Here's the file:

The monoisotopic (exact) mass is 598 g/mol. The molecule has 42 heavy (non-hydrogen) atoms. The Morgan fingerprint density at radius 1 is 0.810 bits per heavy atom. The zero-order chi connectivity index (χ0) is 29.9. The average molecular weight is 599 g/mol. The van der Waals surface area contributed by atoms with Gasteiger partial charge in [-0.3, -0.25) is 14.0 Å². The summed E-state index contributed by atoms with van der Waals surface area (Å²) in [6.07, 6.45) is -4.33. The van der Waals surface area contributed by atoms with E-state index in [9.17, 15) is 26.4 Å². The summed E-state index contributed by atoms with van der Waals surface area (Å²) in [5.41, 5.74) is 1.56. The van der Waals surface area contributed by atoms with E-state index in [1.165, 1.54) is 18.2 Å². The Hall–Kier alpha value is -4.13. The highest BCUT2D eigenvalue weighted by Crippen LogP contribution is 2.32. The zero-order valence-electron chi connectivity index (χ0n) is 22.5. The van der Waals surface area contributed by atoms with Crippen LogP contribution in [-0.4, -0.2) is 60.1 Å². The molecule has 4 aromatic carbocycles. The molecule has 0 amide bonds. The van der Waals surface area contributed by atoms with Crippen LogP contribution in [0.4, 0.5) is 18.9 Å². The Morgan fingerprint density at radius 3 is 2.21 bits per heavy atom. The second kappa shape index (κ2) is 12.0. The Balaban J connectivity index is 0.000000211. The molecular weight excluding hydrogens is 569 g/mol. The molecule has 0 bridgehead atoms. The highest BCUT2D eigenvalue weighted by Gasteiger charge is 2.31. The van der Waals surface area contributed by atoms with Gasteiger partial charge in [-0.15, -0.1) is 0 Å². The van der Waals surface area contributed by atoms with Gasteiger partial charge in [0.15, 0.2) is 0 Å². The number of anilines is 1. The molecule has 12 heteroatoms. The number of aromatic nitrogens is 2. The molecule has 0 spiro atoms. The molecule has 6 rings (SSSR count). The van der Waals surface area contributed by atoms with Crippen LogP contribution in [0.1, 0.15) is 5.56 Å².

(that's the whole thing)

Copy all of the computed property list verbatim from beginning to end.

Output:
The monoisotopic (exact) mass is 598 g/mol. The molecule has 42 heavy (non-hydrogen) atoms. The Morgan fingerprint density at radius 1 is 0.810 bits per heavy atom. The zero-order chi connectivity index (χ0) is 29.9. The average molecular weight is 599 g/mol. The van der Waals surface area contributed by atoms with Gasteiger partial charge in [-0.3, -0.25) is 14.0 Å². The summed E-state index contributed by atoms with van der Waals surface area (Å²) in [6.07, 6.45) is -4.33. The van der Waals surface area contributed by atoms with E-state index in [9.17, 15) is 26.4 Å². The summed E-state index contributed by atoms with van der Waals surface area (Å²) in [5.41, 5.74) is 1.56. The van der Waals surface area contributed by atoms with E-state index in [1.165, 1.54) is 18.2 Å². The Hall–Kier alpha value is -4.13. The highest BCUT2D eigenvalue weighted by Crippen LogP contribution is 2.32. The zero-order valence-electron chi connectivity index (χ0n) is 22.5. The van der Waals surface area contributed by atoms with Crippen LogP contribution in [-0.4, -0.2) is 60.1 Å². The molecule has 4 aromatic carbocycles. The molecule has 0 amide bonds. The van der Waals surface area contributed by atoms with Crippen LogP contribution in [0.4, 0.5) is 18.9 Å². The Morgan fingerprint density at radius 3 is 2.21 bits per heavy atom. The second kappa shape index (κ2) is 12.0. The Balaban J connectivity index is 0.000000211. The molecular weight excluding hydrogens is 569 g/mol. The molecule has 0 bridgehead atoms. The highest BCUT2D eigenvalue weighted by Gasteiger charge is 2.31. The van der Waals surface area contributed by atoms with Gasteiger partial charge in [-0.15, -0.1) is 0 Å². The van der Waals surface area contributed by atoms with Gasteiger partial charge in [0.15, 0.2) is 0 Å². The number of anilines is 1. The molecule has 12 heteroatoms. The number of aromatic nitrogens is 2. The molecule has 0 spiro atoms. The molecule has 6 rings (SSSR count). The van der Waals surface area contributed by atoms with Crippen LogP contribution in [0.1, 0.15) is 5.56 Å².